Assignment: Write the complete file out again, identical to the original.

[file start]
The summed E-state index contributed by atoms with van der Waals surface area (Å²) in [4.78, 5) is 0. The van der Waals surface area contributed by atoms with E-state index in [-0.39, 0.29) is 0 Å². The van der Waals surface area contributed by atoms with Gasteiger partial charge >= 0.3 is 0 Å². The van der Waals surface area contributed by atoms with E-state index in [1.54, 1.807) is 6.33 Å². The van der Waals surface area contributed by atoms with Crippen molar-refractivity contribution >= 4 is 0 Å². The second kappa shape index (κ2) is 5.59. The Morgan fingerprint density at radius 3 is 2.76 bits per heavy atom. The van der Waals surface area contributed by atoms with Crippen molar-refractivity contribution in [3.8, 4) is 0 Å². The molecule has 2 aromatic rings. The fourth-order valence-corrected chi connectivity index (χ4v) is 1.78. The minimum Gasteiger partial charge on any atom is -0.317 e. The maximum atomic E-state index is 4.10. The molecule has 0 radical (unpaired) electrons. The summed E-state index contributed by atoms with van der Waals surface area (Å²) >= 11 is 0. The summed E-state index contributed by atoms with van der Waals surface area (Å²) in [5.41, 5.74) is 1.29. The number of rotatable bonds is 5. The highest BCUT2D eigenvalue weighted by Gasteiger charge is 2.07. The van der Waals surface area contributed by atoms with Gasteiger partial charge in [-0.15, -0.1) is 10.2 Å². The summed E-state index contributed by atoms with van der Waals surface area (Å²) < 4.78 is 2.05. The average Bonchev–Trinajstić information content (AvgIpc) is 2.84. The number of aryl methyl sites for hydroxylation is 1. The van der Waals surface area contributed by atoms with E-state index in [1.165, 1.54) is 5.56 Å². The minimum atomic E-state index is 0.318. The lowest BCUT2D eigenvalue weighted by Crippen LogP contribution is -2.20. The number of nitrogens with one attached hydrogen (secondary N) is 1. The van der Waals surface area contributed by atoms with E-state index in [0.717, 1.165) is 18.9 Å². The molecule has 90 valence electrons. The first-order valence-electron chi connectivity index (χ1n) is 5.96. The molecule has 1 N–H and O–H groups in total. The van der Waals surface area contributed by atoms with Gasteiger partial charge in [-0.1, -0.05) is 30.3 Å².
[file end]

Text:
The summed E-state index contributed by atoms with van der Waals surface area (Å²) in [4.78, 5) is 0. The van der Waals surface area contributed by atoms with E-state index in [-0.39, 0.29) is 0 Å². The van der Waals surface area contributed by atoms with Gasteiger partial charge >= 0.3 is 0 Å². The van der Waals surface area contributed by atoms with E-state index in [1.54, 1.807) is 6.33 Å². The van der Waals surface area contributed by atoms with Crippen molar-refractivity contribution >= 4 is 0 Å². The second kappa shape index (κ2) is 5.59. The Morgan fingerprint density at radius 3 is 2.76 bits per heavy atom. The van der Waals surface area contributed by atoms with Crippen molar-refractivity contribution in [3.8, 4) is 0 Å². The molecule has 2 aromatic rings. The fourth-order valence-corrected chi connectivity index (χ4v) is 1.78. The minimum Gasteiger partial charge on any atom is -0.317 e. The maximum atomic E-state index is 4.10. The molecule has 0 radical (unpaired) electrons. The summed E-state index contributed by atoms with van der Waals surface area (Å²) >= 11 is 0. The summed E-state index contributed by atoms with van der Waals surface area (Å²) in [5.41, 5.74) is 1.29. The number of rotatable bonds is 5. The highest BCUT2D eigenvalue weighted by Gasteiger charge is 2.07. The van der Waals surface area contributed by atoms with Gasteiger partial charge in [-0.15, -0.1) is 10.2 Å². The summed E-state index contributed by atoms with van der Waals surface area (Å²) < 4.78 is 2.05. The average Bonchev–Trinajstić information content (AvgIpc) is 2.84. The number of aryl methyl sites for hydroxylation is 1. The van der Waals surface area contributed by atoms with E-state index in [1.165, 1.54) is 5.56 Å². The minimum atomic E-state index is 0.318. The lowest BCUT2D eigenvalue weighted by Crippen LogP contribution is -2.20. The number of nitrogens with one attached hydrogen (secondary N) is 1. The van der Waals surface area contributed by atoms with E-state index in [0.717, 1.165) is 18.9 Å². The molecule has 90 valence electrons. The first-order valence-electron chi connectivity index (χ1n) is 5.96. The molecule has 1 N–H and O–H groups in total. The van der Waals surface area contributed by atoms with Gasteiger partial charge in [-0.1, -0.05) is 30.3 Å².